The Gustav SonataFiction
Reviewed By Kelly Cherry
- W. W. Norton & Company (2016)
- 256 pages
Rose Tremain’s The Gustav Sonata: A Novel is a marvel. The characters are complex, beautifully detailed, and utterly believable—so believable that it seems strange to use the word characters. I read as if I were holding my breath. Revelation follows revelation. Again and again, I found myself compelled to consider and test the statements and conclusions characters offered.
Reference to Beethoven’s Les Adieux (one of my favorites of his piano sonatas) is made in more than one place, and the very structure of the novel echoes the structure of the sonata. Beethoven titled the three movements just so: Das Lebewohl, “The Caring and Heartfelt Farewell,” Abwesenheit, or “The Absence,” and Das Wiedersehen, “The Return,” which should be played with liveliness, which is to say vivacissimamente. (I am so happy to have discovered a contemporary book that mentions Beethoven and Thomas Mann. At last, a book that shares my enthusiasms!)
The first section of the novel—movement, I want to say—begins in Switzerland in 1947 with a young boy named Gustav Perle and his mother, his “Mutti,” Emilie, a widow living on a shoestring. Tremain paints her picture of post-war Switzerland with care and steadiness, and the reader can’t help but surrender to the landscape and the authorial voice.
On the wall of Gustav’s tiny room was a map of Mittelland, which displayed itself as hilly and green and populated by cattle and waterwheels and little shingled churches. Sometimes, Emilie would take Gustav’s hand and guide it to the north bank of the river where Matzlingen was marked in. The symbol for Matzlingen was a wheel of cheese with one slice cut out of it. Gustave could remember asking Emilie who had eaten the slice . . . but Emilie had told him not to waste her time with silly questions.
With beautiful descriptions like these, we are transported to Switzerland and are immediately concerned about young Gustav.
Gustav, at five, loves his Mutti, helps her as much as he can, and tries to be the man she wants him to be. He makes every effort to “master himself,” as Emilie says her deceased husband did. She seems to have no understanding of the burden she has placed upon Gustav. Or perhaps she is trying to ensure that Gustav will not suffer as much as she has. She even tells her son that he must not cry. However, she herself does quite a lot of crying.
In kindergarten, Gustav meets Anton. Anton cries almost as much as Emilie, but his loud and marvelous laugh cheers Gustav. At six, Anton already knows that he wants to be a famous pianist. Or is it Anton’s mother who wants him to be a famous pianist? And although Anton is taller than Gustav, it is Gustav who takes Anton in hand. The two become close, lifelong friends.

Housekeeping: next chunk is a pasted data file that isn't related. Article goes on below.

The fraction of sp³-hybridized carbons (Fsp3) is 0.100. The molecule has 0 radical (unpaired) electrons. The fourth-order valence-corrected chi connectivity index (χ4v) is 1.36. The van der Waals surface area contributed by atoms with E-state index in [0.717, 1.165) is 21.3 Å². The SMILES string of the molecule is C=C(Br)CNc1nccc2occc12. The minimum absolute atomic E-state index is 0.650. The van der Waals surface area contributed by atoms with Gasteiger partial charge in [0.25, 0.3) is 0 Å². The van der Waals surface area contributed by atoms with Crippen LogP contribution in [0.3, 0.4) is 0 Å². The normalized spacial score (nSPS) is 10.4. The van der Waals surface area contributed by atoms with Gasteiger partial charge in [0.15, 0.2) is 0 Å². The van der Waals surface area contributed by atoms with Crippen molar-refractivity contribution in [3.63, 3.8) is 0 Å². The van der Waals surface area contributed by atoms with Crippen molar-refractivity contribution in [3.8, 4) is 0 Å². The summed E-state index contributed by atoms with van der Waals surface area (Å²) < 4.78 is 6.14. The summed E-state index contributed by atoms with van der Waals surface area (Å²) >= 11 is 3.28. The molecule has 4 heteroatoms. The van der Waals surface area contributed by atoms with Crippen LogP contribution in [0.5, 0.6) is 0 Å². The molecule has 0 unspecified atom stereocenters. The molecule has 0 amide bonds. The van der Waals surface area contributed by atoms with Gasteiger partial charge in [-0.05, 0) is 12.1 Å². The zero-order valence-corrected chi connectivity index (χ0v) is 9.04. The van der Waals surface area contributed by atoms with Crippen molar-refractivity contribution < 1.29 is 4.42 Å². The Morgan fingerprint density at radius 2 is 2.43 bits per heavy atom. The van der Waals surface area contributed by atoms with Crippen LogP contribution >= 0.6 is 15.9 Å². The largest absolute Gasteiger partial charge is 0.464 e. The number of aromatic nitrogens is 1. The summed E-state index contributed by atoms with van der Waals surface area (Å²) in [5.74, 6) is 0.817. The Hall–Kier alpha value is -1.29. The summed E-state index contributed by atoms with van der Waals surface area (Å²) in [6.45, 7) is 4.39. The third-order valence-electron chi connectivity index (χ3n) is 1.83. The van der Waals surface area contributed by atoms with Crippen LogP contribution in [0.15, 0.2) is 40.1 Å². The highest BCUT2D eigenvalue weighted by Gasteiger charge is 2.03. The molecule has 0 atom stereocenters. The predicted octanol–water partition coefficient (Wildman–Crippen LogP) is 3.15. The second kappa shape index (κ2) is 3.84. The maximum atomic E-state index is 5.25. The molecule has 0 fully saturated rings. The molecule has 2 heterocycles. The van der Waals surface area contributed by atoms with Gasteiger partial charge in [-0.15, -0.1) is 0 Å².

The novel’s epigraph is from Montaigne’s essay about friendship and captures the depth of Anton and Gustav’s devotion:
If anyone should importune me to give a reason why I loved him, I feel it could not otherwise be expressed than by making the answer, “Because it was he, because it was I.”
The second section—echoing the “Absence” movement of Beethoven’s sonata—takes us back a decade to 1937. “Europe is moving, slowly, almost blindly, like a sleepwalker, towards catastrophe . . . the valleys, with their plainchant of cowbells, lie half sleeping in the sun.” In this movement, twenty-year-old Emilie meets a police officer named Erich at a Schwingfest (Swiss wrestling match). Handsome, warm-eyed Erich is the assistant police chief in Matzlingen and Schwinger champion of the day. But Emilie is the forward one, the one who invites him to kiss her.
Erich’s story is devastating and I found his character to be the most moving one in the novel. He is a man who cares about people. Ought not such a person be celebrated, or at least thanked for his efforts? But justice is not always at hand, and in a world of convulsion, where everything is upside-down, it flies out the window. Indeed, one of the most compelling aspects of the novel is how the surprises pile up, how what looked like this turns out to be like that. And precisely because Erich does care about people, he turns on Emilie, now his wife, and accuses her of ignorance, of thinking only of herself and the child she carries while the country is in danger.
In the third section, akin to Beethoven’s Das Wiedersehen (“The Return”), we revisit Gustav and Anton as adults. Some minor but notable characters stand out here: Lunardi, the chef at the hotel Gustav owns, and Colonel Ashley-Norton, a charming gin rummy player who remembers with horror the road to Bergen-Belsen. (He was nineteen and newly inducted. It was his job to photograph the camp.) It’s the colonel who advises Gustav to look into his family history. Gustav is astonished at what he finds, as readers will be.
There is, believe it or not, a happy ending to The Gustav Sonata, as might be expected from a final movement played vivacissimamente. Perhaps Anton won’t reach the highest levels of concertizing, but his love of the music and the instrument is real. However, that’s only a small part of the ending. I won’t reveal more, but I will say that I wish Tremain’s novel had won the Man Booker Prize. (It was, sadly, passed over for even the long list.) Well, with a prize or not, The Gustav Sonata is an exceptionally fine and perceptive novel that readers won’t forget.
Kelly Cherry is author, most recently, of Twelve Women in a Country Called America: Stories.